Panama's Isla Coiba bears all the hallmarks of a perfect desert island: gin-clear water, powdery white sand, a fringe of palm trees against a backdrop of dense, unexplored rainforest. When I arrived on the island, the peaceful beach was scattered with a handful of travellers bobbing in the bath-warm water or taking lazy afternoon naps on the salt-encrusted hammocks.
It was hard to imagine that this island paradise harboured such a dark past – or has such an uncertain future.
A dive boat arrives at the ranger station on Isla de Coiba (Credit: Sarah Shearman)
For almost a century, Isla Coiba – which along with 38 other protected islands forms Coiba National Marine Park – was home to a notorious island prison, rumoured to be where the country's most dangerous criminals were sent and where political prisoners disappeared. With the island home to various venomous snakes and insects and surrounded by shark-infested waters, there was no hope of escape for the thousands of prisoners, known as Los Desaparecidos (The Missing).
Over the last century, Panama has undergone – and continues to undergo – enormous environmental change. But in Coiba, a lack of human interference means that nature has been able to thrive. About 80% of Coiba’s rainforest, which is Central America's largest at 194sqkm, is virgin, and in 2005, shortly after the jail was shut down, the national park was declared a Unesco World Heritage site.
A lack of human interference means that nature has been able to thrive.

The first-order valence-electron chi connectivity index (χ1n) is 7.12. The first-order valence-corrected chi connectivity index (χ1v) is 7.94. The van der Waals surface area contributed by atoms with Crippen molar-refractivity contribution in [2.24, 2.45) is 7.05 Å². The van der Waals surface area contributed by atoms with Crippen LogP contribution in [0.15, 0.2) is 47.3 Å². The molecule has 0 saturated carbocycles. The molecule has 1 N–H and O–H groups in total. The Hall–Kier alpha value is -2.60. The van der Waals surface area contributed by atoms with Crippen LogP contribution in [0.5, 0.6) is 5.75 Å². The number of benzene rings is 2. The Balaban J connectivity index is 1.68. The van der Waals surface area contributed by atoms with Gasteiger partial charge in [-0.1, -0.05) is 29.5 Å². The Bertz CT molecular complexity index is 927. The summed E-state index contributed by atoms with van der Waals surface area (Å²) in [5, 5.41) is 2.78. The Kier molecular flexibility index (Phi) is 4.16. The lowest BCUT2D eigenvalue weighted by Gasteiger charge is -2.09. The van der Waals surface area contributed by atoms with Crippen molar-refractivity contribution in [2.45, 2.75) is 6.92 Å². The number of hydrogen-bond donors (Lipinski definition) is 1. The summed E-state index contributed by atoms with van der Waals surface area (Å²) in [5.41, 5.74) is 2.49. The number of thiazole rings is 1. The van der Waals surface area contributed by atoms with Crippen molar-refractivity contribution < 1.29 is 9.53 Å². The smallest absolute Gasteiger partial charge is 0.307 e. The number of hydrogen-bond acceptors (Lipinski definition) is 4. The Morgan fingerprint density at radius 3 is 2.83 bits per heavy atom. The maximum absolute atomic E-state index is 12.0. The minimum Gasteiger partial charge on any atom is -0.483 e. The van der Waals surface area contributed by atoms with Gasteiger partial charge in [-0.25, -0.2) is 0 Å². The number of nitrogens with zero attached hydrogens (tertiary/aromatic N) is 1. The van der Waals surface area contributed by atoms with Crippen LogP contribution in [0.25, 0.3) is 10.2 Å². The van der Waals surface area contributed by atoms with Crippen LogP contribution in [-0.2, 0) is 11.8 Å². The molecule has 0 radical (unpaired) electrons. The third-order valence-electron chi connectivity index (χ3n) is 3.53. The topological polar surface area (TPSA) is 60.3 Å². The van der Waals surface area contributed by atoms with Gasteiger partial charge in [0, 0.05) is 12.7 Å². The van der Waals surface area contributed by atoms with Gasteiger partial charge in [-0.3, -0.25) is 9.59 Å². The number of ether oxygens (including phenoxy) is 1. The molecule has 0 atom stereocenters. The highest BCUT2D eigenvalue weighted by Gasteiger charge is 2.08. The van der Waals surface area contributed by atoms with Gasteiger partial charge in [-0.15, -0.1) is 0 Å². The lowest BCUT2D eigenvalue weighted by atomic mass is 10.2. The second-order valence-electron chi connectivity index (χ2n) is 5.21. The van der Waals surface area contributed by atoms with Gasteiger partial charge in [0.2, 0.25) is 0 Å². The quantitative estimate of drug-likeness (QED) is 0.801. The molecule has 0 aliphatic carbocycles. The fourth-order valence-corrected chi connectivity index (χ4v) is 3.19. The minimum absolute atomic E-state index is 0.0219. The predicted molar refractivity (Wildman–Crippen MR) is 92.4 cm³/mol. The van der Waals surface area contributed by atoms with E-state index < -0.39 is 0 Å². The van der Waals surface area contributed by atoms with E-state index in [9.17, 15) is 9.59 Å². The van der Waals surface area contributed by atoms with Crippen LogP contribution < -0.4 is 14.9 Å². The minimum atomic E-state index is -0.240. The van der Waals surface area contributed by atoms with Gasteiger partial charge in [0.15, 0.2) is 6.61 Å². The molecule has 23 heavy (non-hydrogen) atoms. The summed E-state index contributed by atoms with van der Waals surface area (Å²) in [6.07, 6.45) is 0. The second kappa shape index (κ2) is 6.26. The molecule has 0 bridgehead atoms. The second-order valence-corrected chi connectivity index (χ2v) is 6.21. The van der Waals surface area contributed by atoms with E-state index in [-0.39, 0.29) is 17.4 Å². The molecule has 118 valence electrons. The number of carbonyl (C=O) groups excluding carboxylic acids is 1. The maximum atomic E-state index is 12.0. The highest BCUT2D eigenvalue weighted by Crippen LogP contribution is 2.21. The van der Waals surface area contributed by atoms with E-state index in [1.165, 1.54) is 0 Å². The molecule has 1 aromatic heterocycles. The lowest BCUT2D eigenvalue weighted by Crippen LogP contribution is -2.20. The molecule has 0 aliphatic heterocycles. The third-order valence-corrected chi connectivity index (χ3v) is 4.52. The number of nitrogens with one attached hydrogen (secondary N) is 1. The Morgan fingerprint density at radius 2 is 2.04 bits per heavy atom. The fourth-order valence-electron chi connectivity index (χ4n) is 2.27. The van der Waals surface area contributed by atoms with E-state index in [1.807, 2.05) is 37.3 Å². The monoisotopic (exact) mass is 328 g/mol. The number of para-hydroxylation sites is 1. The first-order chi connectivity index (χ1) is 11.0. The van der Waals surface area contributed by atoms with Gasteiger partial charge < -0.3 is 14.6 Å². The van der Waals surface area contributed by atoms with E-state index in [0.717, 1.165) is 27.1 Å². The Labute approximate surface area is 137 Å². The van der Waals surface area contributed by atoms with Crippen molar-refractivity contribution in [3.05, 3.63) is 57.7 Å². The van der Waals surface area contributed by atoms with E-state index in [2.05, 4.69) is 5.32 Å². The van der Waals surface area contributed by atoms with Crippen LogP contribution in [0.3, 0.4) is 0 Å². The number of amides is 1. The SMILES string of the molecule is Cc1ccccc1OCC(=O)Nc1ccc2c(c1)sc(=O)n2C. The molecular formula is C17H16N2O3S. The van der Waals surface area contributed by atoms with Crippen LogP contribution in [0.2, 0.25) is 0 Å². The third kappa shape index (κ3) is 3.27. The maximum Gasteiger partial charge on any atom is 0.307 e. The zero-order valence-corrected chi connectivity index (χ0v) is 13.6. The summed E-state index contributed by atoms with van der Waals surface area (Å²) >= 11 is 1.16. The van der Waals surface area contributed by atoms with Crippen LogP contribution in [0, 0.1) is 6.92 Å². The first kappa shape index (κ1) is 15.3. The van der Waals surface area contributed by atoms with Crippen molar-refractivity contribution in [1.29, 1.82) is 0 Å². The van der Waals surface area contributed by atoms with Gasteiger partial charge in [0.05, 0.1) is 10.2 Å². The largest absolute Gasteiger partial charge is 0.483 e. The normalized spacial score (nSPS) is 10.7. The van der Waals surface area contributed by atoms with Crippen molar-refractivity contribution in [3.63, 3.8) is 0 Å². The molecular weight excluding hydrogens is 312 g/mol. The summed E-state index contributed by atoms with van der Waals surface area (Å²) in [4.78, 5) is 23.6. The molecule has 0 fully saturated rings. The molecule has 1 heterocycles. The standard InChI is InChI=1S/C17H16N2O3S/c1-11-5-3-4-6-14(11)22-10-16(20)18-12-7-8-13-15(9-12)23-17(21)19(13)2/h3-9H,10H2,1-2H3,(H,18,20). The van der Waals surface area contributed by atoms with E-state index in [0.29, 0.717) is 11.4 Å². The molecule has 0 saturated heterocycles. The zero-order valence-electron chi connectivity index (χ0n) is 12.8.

Coiba's biodiversity is a huge draw for both scientists and nature-loving travellers. There are a high number of indigenous mammals, birds and plants, and the island is a last refuge for some endangered species, such as the crested eagle and scarlet macaw. Situated on the same underwater mountain range as the Galapagos Islands, Coiba also has very diverse marine life. Coral has formed reefs on top of volcanic rock, and the waters serve a migratory corridor for rays, turtles, pelagic fish, dolphins, whale sharks and humpbacks.
I was drawn to Coiba because of its reputation as one of the world’s most thrilling places to dive. Unlike the Galapagos – or Malepo in Colombia or the Cocos Islands in Costa Rica, both renowned diving destinations on the same underwater mountain range – it is possible to take day trips to Coiba, with most visitors setting off from Santa Catalina, a small mainland fishing village about 20km away. In order to explore more of the marine park's dive sites, I arranged a three-day excursion with the Panama Dive Center, staying in basic accommodation in Coiba’s ranger station.
Basic accommodation at the ranger station (Credit: Sarah Shearman)
The first day's diving did not disappoint. In addition to a dazzling array of fish that included parrot fish, trumpet fish, frog fish, moray eels, jacks, groupers, barracuda and white-tip reef sharks, we also saw bottlenose dolphins and a school of pilot whales. We saw a colourful display of local wildlife on land, too. While eating lunch, a menagerie of animals assembled nearby, creeping out from the forest. As well as orange-coloured iguanas, cappuccino monkeys and vultures, I also spotted a creature that looked like a cross between a beaver and rabbit. My diving instructor David said it was a ñeques, one of the island's many endemic mammals. With such an abundance of nature, I wondered if Isla Coiba was like Dr Moreau's, with all sorts of beast folk lurking within the unexplored rainforest.
Dense, virgin rainforest (Credit: Sarah Shearman)
The second day was a touch more dramatic than the first. Looking out to sea early in the morning I spotted an enormous cruise ship – an increasingly common sight in the park. Coiba’s sleepy beach quickly became a hive of activity, as dozens of cruise staff set out sun loungers, shades, towels, water-sports gear, a barbeque station and a bar. Speedboats then ferried about 150 guests from the ship to the island for the day. Little did the guests know that their advertised “desert island experience” would turn into more of a Robinson Crusoe-style affair after they left.